I’m just saying.
However, I don’t want for much.
I don’t like lists; but I just thought I’d do one for the fun of it and maybe remind some people (sub/shade) that I too; am human.
So; in no particular order, here goes a list of ten of my favorite things:
Batman comics – especially those published between 1990 – 2001
A fresh Nas verse/album
Finding an original James Hadley Chase Novel
A movie featuring little-known actors that turns out to be surprisingly good
A tweet/message from Ogechi Nwobia/Nneka Oladimeji
Really cold crème liqueur
Discovering something new about an everyday thing, event, person
Cartoons; featuring superheroes – especially Batman
Conversations with people who matter about things that matter
Making a girl laugh – especially when we just met
Okay. I cheated. I wrote eleven.
When then? After then? Is it your list?!
I would so like to read what your favorite things are!
It is with pleasure I share with you today an APP designed to save lives.
Really. My friends over at GEM MEDIA have put together the Cupid App, a revolutionary relationship APP which has something embedded in it, something designed to intervene in the sudden upsurge of domestic violence cases in our world today. Allow me share the press release though:
CUPID APP – A REVOLUTIONARY RELATIONSHIP APP AND POTENTIAL LIFESAVER
In February 2016, Oyelowo Ayediran was reportedly stabbed to death by his wife, Yewande Ayediran, a lawyer, in Ibadan when she heard her husband had a son outside wedlock.
In May 2016, Ronke Bewaji Shonde, a woman in her mid-30s was allegedly beaten to death by her husband, Lekan. Ronke lived with her husband and 2 kids in Egbeda, Lagos state and that was where the violent episode reportedly occurred.
On May 26th, 2016, 46 year old Roselyn, a mother of five was found dead with her throat slit open in her Oshodi apartment. Information had it that her husband, Jafar had serially assaulted his wife and on countless occasions, accusing her of infidelity despite the fact that Roselyn had been the bread winner of the family for over ten years.
Although there’s insufficient data on the rate of domestic violence in Nigeria, recent figures from the Domestic and Health Survey showed that domestic violence cuts across all socio-economic and cultural backgrounds. 28% of all women, almost a third of all women in Nigeria have experienced physical violence. In a country of 160 million with a female population of about 70 million, this puts at least 23 million women at risk! It should be noted that these are only reported cases.
A lot more go unreported.
The men too go through their share, and theirs hardly ever go reported because of ego issues and so on.
On children, the effects include poor concentration in school, aggression, disobedience, pessimism about the future, dropping out from school, depression, early marriages to escape the family home and much more. There is an increased risk of children becoming victims of abuse themselves and a strong likelihood that this will become a continuing cycle of violence for the next generation.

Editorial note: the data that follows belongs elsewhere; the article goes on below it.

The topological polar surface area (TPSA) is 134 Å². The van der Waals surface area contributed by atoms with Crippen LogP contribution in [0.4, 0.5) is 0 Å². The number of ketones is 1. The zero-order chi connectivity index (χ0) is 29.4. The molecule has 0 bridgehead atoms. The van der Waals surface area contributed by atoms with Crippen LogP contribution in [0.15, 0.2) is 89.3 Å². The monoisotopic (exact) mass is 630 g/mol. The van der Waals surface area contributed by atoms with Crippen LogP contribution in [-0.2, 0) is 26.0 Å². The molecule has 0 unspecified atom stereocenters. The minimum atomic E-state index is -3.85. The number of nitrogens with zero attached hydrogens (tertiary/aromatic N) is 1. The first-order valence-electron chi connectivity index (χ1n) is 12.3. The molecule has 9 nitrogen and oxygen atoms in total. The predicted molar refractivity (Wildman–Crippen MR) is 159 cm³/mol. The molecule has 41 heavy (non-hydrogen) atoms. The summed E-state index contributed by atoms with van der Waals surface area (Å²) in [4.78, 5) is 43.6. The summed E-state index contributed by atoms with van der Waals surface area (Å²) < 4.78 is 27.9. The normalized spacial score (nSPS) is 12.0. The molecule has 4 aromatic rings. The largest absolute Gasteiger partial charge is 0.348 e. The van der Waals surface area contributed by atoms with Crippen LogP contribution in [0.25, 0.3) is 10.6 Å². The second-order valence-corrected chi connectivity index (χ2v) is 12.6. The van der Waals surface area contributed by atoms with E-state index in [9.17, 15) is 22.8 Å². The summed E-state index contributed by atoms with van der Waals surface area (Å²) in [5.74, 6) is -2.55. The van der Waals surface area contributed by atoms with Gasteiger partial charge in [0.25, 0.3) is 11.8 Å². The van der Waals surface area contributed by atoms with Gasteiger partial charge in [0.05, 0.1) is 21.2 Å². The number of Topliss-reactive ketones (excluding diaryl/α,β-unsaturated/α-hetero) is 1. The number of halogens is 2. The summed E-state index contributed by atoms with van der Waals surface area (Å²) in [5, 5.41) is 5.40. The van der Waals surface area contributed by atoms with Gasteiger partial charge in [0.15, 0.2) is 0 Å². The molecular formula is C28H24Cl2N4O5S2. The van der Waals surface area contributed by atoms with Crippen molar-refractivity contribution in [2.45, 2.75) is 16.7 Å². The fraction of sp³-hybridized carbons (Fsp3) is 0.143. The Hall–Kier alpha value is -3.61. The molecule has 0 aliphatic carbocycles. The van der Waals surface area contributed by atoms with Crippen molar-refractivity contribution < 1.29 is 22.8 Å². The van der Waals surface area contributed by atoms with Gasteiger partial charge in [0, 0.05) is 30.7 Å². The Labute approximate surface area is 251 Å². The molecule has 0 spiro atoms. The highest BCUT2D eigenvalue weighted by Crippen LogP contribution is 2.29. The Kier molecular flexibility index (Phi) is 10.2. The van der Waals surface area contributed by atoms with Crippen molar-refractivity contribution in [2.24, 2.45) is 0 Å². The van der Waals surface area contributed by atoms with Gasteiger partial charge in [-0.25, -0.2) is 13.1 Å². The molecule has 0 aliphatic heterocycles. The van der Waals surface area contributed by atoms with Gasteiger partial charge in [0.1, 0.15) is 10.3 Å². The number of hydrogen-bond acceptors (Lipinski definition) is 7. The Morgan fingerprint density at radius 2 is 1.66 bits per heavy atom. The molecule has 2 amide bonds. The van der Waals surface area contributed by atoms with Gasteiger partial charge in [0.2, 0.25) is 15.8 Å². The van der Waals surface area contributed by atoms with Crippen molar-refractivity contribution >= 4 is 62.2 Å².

Also, marriage appears to be an endangered institution today. While there are insufficient figures here in Nigeria, 40% of marriages end within 15 years.The younger a person marries, the more likely it is that they will get divorced. Adults without full formal education and who have a low household income are more likely to be divorced as well. Christian couples are not exceptions either as they are just as likely to get divorced as their secular counterparts.
It is with these concerns in mind that gem MEDIA, through our non-profit arm – the gem INITIATIVE – recently launched the Cupid app to help couples stay connected and foster lasting relationships. The Cupid app is a one-of-its-kind mobile application that gives couples access to creative, poetic ready-to-send text messages that would help them express their innermost feelings easier.
It’s a proudly Nigerian app and the first of its kind as well because enables couples send creative pre-loaded messages not just in English, but in Pidgin English and various Nigerian languages.
One of the most valuable features of the Cupid app is a functionality called Abby’s Line. While the Cupid app looks like just any other relationship app, it’s also a potentially lifesaving domestic violence alert system in disguise because the Abby’s Line has a ‘Help’ button that gives users the ability to send free, pre-loaded text messages that alert the user’s chosen trusted contacts and local authorities about a violent or potentially violent situation with their abuser.
This was done to give some measure of privacy and protection to women who are by and large, the ones on the receiving end of domestic violence due to the stigma attached to the issue. However, anyone can use the Cupid App as a silent help at hand to quickly get out of trouble.
We are collaborating with the Office of the Public Defender, Lagos State Ministry of Justice, and the Domestic Violence Response Team in respect of issues relating to domestic violence. In future, we hope to expand in order to handle cases of child abuse as well. We also need Non-Governmental Organizations in matters of domestic violence, churches, financial institutions and other relevant bodies to partner with us in ensuring that women are adequately protected from the ills of domestic abuse. More than ever before, there is an urgent need to participate in putting an end to cases of women subjected to violence in their homes and relationships without recourse.